Editor, The Times:
I had the pleasure of being at a meeting the other day where there was a discussion about the word “senior”. There were comments about how people don’t like being classified as being a “senior”. My unthinking response was,” they should just grow up and get over it.”
On sober second thought, I realize how much that sounded like a mother talking to a tantrumming five year old. Being a person who has never acted her age, as I have been reminded on many occasions, I decided to pay attention to this human category called “senior”. By many definitions I belong in that category as I have had the requisite number of birthday celebrations. Hold on…. I am not 65 yet. Is that the defining number? My mother at 86 is also a member of this golden group.
I realized that I am a person who has always shied away from labels for groups of people. Labels for me mask the humanity of the individual found in the group. Stereotypes emerge from groups of people being labeled. I can only imagine what pops into your head when I say “teenager”, “toddler” or “senior”. I don’t dare get into the religious group names that spawn stereotypes. So is it the label “senior” or the stereotype that goes along with it people are objecting to?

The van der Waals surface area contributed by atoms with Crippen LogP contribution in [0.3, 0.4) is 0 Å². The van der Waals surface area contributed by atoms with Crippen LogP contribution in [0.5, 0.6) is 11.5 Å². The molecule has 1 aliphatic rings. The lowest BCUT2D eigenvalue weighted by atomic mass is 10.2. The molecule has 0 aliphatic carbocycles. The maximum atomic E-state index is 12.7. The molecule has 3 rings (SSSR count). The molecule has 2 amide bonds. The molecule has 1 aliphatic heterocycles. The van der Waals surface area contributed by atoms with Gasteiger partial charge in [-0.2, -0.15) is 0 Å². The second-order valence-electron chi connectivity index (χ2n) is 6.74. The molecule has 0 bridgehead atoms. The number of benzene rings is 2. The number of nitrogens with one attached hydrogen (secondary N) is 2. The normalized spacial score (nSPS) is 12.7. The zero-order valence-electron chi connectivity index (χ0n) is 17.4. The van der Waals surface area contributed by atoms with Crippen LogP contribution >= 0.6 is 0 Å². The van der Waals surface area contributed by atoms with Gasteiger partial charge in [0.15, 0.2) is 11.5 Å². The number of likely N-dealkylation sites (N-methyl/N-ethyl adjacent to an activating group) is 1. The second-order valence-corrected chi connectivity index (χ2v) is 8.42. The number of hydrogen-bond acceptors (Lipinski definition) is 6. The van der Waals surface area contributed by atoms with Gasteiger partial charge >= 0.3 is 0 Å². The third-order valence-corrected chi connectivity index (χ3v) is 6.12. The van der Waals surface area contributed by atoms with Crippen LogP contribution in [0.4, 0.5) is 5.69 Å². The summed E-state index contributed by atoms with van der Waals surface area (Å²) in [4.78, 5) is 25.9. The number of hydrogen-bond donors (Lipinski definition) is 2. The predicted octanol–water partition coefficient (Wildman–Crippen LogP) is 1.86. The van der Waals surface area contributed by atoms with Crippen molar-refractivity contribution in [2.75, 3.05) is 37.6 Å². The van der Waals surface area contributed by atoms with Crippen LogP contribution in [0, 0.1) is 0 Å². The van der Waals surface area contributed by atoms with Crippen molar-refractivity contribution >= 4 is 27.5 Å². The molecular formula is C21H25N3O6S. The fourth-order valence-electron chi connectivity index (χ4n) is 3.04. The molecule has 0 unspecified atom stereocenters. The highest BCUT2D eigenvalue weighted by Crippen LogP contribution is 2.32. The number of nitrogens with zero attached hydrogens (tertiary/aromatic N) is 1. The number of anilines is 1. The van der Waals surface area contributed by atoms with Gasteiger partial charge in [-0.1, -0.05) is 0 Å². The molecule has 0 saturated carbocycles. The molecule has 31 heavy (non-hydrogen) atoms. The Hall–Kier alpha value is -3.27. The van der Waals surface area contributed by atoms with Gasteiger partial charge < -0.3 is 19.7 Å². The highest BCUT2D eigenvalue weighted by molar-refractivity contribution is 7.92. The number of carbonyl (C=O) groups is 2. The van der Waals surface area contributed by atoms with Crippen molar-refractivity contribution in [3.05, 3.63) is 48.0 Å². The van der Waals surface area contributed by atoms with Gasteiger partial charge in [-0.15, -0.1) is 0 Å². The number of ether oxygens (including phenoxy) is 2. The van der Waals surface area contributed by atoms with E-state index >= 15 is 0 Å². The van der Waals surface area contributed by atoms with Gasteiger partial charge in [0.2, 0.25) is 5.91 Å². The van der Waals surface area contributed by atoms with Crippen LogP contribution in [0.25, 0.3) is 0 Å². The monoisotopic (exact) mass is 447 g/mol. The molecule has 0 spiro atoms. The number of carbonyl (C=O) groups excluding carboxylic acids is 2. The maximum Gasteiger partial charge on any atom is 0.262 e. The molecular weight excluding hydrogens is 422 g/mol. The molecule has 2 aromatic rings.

My purpose for writing these words is to remind people that no matter how many times we have sailed around the sun on this marvellous planet, we are still individuals with individual needs, wants and thoughts. The word “senior” to me, means I have had a good number of life experiences. I hope it also means I can accept the necessity of words like “senior” to identify opportunities and activities open for me.
Senior also means an individual with interesting stories to tell and talents to share. Senior means time to sit and talk, time to share a meal, time to go for a walk with a friend.
Here is my challenge. The next time I find myself reacting to being called a “senior” or any other name that implies a stereotypical group I will pause and engage the speaker in conversation. I expect that as I get to know others better through conversation the stereotype will fall away and the human connection will blossom.
Now I can look beyond the common use of the word “senior” and apply it to my advantage. Indeed, I think I will change my category name and call myself a junior-senior.